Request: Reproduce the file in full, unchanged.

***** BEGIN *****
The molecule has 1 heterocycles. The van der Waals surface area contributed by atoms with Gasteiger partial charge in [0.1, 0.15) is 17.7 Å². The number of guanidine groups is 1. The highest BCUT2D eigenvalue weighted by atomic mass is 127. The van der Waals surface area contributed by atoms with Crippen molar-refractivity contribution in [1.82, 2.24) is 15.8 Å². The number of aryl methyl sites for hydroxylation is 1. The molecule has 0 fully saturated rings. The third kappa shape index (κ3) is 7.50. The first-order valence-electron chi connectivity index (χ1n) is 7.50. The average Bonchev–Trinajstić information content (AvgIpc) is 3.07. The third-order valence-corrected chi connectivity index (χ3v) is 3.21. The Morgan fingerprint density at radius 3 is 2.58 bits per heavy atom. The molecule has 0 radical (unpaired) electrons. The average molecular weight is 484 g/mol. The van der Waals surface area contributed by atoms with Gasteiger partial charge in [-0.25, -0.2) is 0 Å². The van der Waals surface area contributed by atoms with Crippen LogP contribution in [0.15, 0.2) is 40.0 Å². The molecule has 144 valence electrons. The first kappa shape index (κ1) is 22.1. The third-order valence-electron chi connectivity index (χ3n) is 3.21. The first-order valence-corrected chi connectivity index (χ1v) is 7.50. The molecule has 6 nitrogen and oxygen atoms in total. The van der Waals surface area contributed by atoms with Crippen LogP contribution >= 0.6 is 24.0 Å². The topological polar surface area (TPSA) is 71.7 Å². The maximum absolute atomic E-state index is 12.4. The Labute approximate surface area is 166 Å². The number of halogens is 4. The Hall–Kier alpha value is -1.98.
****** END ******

The molecule has 1 heterocycles. The van der Waals surface area contributed by atoms with Gasteiger partial charge in [0.1, 0.15) is 17.7 Å². The number of guanidine groups is 1. The highest BCUT2D eigenvalue weighted by atomic mass is 127. The van der Waals surface area contributed by atoms with Crippen molar-refractivity contribution in [1.82, 2.24) is 15.8 Å². The number of aryl methyl sites for hydroxylation is 1. The molecule has 0 fully saturated rings. The third kappa shape index (κ3) is 7.50. The first-order valence-electron chi connectivity index (χ1n) is 7.50. The average Bonchev–Trinajstić information content (AvgIpc) is 3.07. The third-order valence-corrected chi connectivity index (χ3v) is 3.21. The Morgan fingerprint density at radius 3 is 2.58 bits per heavy atom. The molecule has 0 radical (unpaired) electrons. The average molecular weight is 484 g/mol. The van der Waals surface area contributed by atoms with Gasteiger partial charge in [-0.25, -0.2) is 0 Å². The van der Waals surface area contributed by atoms with Crippen LogP contribution in [0.15, 0.2) is 40.0 Å². The molecule has 144 valence electrons. The first kappa shape index (κ1) is 22.1. The third-order valence-electron chi connectivity index (χ3n) is 3.21. The first-order valence-corrected chi connectivity index (χ1v) is 7.50. The molecule has 6 nitrogen and oxygen atoms in total. The van der Waals surface area contributed by atoms with Crippen LogP contribution >= 0.6 is 24.0 Å². The topological polar surface area (TPSA) is 71.7 Å². The maximum absolute atomic E-state index is 12.4. The Labute approximate surface area is 166 Å². The number of halogens is 4. The Hall–Kier alpha value is -1.98.